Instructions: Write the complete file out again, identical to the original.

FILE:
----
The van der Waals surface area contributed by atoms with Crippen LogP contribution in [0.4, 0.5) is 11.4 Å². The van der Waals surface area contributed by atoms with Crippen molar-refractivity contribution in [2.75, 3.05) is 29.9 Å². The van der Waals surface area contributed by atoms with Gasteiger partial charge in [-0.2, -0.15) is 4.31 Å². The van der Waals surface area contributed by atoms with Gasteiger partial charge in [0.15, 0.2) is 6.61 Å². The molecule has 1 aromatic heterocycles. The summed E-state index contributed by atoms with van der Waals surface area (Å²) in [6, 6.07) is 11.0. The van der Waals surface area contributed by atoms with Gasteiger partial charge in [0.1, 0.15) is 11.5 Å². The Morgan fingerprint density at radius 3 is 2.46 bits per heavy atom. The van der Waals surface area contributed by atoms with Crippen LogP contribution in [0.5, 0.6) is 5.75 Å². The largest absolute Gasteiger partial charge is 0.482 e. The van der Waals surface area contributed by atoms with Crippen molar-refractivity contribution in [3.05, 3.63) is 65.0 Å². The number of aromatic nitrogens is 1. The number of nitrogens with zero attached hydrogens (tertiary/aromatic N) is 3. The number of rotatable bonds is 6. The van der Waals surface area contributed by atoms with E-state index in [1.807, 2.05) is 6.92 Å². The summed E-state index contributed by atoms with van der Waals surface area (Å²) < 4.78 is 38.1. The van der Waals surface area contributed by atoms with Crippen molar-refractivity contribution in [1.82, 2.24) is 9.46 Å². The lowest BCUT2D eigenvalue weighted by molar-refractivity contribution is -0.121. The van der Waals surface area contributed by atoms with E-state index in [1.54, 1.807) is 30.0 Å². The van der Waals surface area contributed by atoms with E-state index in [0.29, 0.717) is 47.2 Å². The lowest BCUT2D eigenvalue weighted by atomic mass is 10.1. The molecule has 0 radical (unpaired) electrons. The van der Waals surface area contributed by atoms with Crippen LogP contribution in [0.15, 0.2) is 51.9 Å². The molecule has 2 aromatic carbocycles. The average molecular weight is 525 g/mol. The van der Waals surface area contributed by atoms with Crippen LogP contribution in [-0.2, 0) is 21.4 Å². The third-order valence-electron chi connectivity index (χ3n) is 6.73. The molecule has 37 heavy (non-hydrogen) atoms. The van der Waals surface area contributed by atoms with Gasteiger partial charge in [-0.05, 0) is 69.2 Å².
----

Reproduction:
The van der Waals surface area contributed by atoms with Crippen LogP contribution in [0.4, 0.5) is 11.4 Å². The van der Waals surface area contributed by atoms with Crippen molar-refractivity contribution in [2.75, 3.05) is 29.9 Å². The van der Waals surface area contributed by atoms with Gasteiger partial charge in [-0.2, -0.15) is 4.31 Å². The van der Waals surface area contributed by atoms with Gasteiger partial charge in [0.15, 0.2) is 6.61 Å². The molecule has 1 aromatic heterocycles. The summed E-state index contributed by atoms with van der Waals surface area (Å²) in [6, 6.07) is 11.0. The van der Waals surface area contributed by atoms with Gasteiger partial charge in [0.1, 0.15) is 11.5 Å². The Morgan fingerprint density at radius 3 is 2.46 bits per heavy atom. The van der Waals surface area contributed by atoms with Crippen LogP contribution in [0.5, 0.6) is 5.75 Å². The largest absolute Gasteiger partial charge is 0.482 e. The van der Waals surface area contributed by atoms with Crippen molar-refractivity contribution in [3.05, 3.63) is 65.0 Å². The number of aromatic nitrogens is 1. The number of nitrogens with zero attached hydrogens (tertiary/aromatic N) is 3. The number of rotatable bonds is 6. The van der Waals surface area contributed by atoms with E-state index in [1.807, 2.05) is 6.92 Å². The summed E-state index contributed by atoms with van der Waals surface area (Å²) < 4.78 is 38.1. The van der Waals surface area contributed by atoms with Crippen molar-refractivity contribution in [1.82, 2.24) is 9.46 Å². The lowest BCUT2D eigenvalue weighted by molar-refractivity contribution is -0.121. The van der Waals surface area contributed by atoms with E-state index in [1.54, 1.807) is 30.0 Å². The van der Waals surface area contributed by atoms with E-state index in [0.29, 0.717) is 47.2 Å². The lowest BCUT2D eigenvalue weighted by atomic mass is 10.1. The molecule has 0 radical (unpaired) electrons. The van der Waals surface area contributed by atoms with Crippen LogP contribution in [0.15, 0.2) is 51.9 Å². The molecule has 2 aromatic carbocycles. The average molecular weight is 525 g/mol. The van der Waals surface area contributed by atoms with Crippen LogP contribution in [-0.2, 0) is 21.4 Å². The third-order valence-electron chi connectivity index (χ3n) is 6.73. The molecule has 37 heavy (non-hydrogen) atoms. The van der Waals surface area contributed by atoms with Gasteiger partial charge in [-0.05, 0) is 69.2 Å².